•  In Romans 1:18 Paul says that God's wrath is revealed against the impiety and wickedness of people who suppress the truth in their wickedness. As Paul's Christian and Jewish audience listened on, I imagine them nodding their heads in agreement at Paul's denunciation of pagan Gentile idolaters. The abrupt switch to diatribe style in 2:1-5 might have come as a bit of a shock (even if they realized Paul wasn't attacking them directly). Perhaps they would have returned to 1:28-32 and recognized aspects of themselves in the picture (greed, malice, envy, etc.).
  • Most scholars now seem to agree that "the man who judges" in 2:1, 3 is the same as the man who calls himself a Jew in 2:17. Keck, surprisingly, argues that the diatribe partner is still a Gentile. Jewett and Barrett regard the "judge" as people in general, and I think they are right. To be sure, Paul is preparing for the rest of the chapter when he switches to address an imaginary Jew directly, but before the Jewish dialogue partner is introduced Paul's audience would not have had to make that connection, and there is no reason why they should have. Retrospectively, of course, the direct attack on the Jewish dialogue partner assumes and draws on 2:1-16.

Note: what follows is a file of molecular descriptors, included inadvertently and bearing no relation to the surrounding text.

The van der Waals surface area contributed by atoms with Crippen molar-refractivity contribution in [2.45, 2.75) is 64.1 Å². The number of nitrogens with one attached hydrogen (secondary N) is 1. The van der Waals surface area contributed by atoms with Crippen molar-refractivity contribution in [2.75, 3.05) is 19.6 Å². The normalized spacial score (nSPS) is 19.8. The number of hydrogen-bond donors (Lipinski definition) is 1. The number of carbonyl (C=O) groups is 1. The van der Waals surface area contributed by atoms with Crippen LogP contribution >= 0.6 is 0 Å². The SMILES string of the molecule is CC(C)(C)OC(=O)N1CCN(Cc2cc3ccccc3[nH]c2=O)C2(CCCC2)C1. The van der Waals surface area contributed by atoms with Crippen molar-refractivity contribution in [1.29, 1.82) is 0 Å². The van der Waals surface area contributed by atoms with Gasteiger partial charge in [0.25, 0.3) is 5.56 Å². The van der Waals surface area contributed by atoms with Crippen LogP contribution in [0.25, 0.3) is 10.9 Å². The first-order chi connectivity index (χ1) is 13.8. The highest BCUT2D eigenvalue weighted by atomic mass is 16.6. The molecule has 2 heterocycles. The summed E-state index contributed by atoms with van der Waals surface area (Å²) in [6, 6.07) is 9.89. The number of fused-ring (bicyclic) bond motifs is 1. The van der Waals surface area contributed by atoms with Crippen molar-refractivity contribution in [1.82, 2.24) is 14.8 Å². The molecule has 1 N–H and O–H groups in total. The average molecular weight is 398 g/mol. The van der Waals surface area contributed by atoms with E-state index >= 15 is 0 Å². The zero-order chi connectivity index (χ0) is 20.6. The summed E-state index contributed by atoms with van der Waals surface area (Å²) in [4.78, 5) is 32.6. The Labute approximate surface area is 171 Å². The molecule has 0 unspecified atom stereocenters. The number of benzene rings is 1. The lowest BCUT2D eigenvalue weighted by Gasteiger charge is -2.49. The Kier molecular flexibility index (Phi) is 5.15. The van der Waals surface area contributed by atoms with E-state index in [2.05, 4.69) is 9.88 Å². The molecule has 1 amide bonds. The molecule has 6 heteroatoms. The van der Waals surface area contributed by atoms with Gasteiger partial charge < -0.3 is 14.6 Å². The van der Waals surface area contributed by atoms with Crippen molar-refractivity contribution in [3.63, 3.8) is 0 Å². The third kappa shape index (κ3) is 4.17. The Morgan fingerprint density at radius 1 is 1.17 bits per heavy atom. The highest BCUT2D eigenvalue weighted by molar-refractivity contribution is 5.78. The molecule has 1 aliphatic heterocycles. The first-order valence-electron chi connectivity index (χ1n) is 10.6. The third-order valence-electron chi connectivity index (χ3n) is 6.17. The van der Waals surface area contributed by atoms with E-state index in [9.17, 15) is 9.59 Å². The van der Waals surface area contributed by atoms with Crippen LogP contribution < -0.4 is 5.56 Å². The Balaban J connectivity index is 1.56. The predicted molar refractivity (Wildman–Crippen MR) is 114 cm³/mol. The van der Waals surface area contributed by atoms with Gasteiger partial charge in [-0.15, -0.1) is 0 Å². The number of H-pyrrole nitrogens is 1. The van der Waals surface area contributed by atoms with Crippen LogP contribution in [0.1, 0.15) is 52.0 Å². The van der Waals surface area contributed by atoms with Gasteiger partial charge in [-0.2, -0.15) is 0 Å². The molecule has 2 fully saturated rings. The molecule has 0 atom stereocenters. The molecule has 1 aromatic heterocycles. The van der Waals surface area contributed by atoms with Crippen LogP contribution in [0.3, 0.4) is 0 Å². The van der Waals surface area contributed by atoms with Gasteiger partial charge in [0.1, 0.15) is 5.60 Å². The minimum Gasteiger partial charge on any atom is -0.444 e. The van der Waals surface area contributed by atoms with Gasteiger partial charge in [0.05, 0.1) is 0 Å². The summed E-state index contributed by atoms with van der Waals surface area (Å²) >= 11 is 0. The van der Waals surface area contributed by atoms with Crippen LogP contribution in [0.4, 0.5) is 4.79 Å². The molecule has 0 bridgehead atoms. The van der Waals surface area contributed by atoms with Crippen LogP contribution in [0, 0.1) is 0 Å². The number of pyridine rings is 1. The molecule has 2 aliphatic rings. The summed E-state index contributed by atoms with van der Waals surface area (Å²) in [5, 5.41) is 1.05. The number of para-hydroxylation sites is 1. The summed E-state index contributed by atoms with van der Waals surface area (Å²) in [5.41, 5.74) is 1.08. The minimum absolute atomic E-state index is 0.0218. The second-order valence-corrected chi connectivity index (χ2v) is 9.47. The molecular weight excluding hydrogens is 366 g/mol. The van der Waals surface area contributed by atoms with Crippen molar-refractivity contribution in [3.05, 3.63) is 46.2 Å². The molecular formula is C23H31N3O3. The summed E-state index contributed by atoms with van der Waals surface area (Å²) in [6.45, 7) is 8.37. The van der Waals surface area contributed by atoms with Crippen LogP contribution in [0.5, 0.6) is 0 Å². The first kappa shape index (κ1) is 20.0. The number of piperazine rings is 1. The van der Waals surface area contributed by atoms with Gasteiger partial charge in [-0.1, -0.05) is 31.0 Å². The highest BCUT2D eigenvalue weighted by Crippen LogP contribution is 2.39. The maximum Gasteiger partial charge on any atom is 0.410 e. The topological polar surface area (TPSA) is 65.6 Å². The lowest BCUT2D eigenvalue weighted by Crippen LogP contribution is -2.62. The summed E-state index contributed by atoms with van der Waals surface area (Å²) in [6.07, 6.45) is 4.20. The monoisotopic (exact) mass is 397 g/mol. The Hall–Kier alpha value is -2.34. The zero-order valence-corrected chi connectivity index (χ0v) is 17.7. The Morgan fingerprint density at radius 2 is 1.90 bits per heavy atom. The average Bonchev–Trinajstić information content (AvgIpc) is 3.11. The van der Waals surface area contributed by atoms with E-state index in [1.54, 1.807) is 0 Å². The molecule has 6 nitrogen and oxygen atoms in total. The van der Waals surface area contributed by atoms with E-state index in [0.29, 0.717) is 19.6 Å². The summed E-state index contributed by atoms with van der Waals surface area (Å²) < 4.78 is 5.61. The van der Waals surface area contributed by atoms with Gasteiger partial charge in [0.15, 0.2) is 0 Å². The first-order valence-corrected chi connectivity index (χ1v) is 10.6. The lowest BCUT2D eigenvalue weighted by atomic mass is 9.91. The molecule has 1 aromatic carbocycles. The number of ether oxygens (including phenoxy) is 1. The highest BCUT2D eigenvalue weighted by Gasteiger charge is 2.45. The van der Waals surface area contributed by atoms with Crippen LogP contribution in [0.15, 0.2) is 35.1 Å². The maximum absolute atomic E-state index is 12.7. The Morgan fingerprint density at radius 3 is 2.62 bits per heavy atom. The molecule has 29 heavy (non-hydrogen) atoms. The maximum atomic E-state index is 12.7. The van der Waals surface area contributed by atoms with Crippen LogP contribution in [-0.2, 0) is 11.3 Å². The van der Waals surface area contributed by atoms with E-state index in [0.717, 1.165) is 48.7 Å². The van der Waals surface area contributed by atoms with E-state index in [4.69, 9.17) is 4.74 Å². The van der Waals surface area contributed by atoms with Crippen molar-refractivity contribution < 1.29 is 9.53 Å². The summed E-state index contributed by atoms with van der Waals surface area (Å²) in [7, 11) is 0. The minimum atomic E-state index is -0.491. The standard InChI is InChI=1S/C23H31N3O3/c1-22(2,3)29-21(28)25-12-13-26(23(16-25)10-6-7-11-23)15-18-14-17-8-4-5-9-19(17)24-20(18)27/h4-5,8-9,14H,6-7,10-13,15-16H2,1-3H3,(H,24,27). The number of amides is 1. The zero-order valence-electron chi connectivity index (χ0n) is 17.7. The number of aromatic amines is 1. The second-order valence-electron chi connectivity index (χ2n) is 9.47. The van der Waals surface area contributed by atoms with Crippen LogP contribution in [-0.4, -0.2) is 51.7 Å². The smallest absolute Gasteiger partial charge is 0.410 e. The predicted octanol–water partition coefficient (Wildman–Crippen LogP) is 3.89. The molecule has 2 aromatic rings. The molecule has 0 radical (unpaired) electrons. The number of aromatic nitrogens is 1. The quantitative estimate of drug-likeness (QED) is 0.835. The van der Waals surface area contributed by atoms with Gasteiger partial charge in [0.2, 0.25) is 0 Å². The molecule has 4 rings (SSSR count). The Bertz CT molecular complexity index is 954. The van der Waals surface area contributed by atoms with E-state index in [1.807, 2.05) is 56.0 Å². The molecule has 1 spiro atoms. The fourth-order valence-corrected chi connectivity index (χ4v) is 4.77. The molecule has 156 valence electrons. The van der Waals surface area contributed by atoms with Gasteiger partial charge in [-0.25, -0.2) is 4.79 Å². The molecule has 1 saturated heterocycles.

• In Rom 2:29, when Paul says "a person is a Jew who is one inwardly, and whose circumcision is of the heart, in the Spirit and not in the letter," most scholars agree that Paul describes a Christian. Since it is most unusual for Paul to refer to a Gentile as a Ioudaios (more surprising even than "Israel"), I conclude the "inward Jew" is a believer in Jesus who remains ethnically Jewish. But even the Christianness of the "inner Jew" only becomes clear later in the Epistle when Paul discusses the work of the Spirit.
Returning to the Gentile law-keeper in Romans 2, it is clear to me (with option #2) that Paul's main argument in the chapter is about the implications of God's impartiality, not the conversion of Gentiles (against Watson). Christians are not primarily in view, and Paul would not describe them in quite these terms if they were. Romans 3:20 shows that, for Paul, no one can keep the law on their own. But read retrospectively, Paul's audience might hear the new covenant echoes and might conclude legitimately that the caveat has been decisively modified in Christ: It is Christians who fulfill the law through the Spirit even if they don't "do" the law.


Anonymous said...

I was reading Keck for my Christ and Culture class. It seems so clear with the change to 2nd person.


d. miller said...

What do you mean by "it"?

Michael F. Bird said...

I have a whole chapter on this in "Saving Righteousness of God" and I favour the Christian interpretation of Romans 2.

d. miller said...

Thanks for the comment, Mike. Unfortunately, our library doesn't carry your book (I've requested it in), and googlebooks doesn't offer a preview, so I'll have to wait for the details of your argument.

Anonymous said...

It equaling a change in address toward Jewish and or Jewish Christians who have the Law.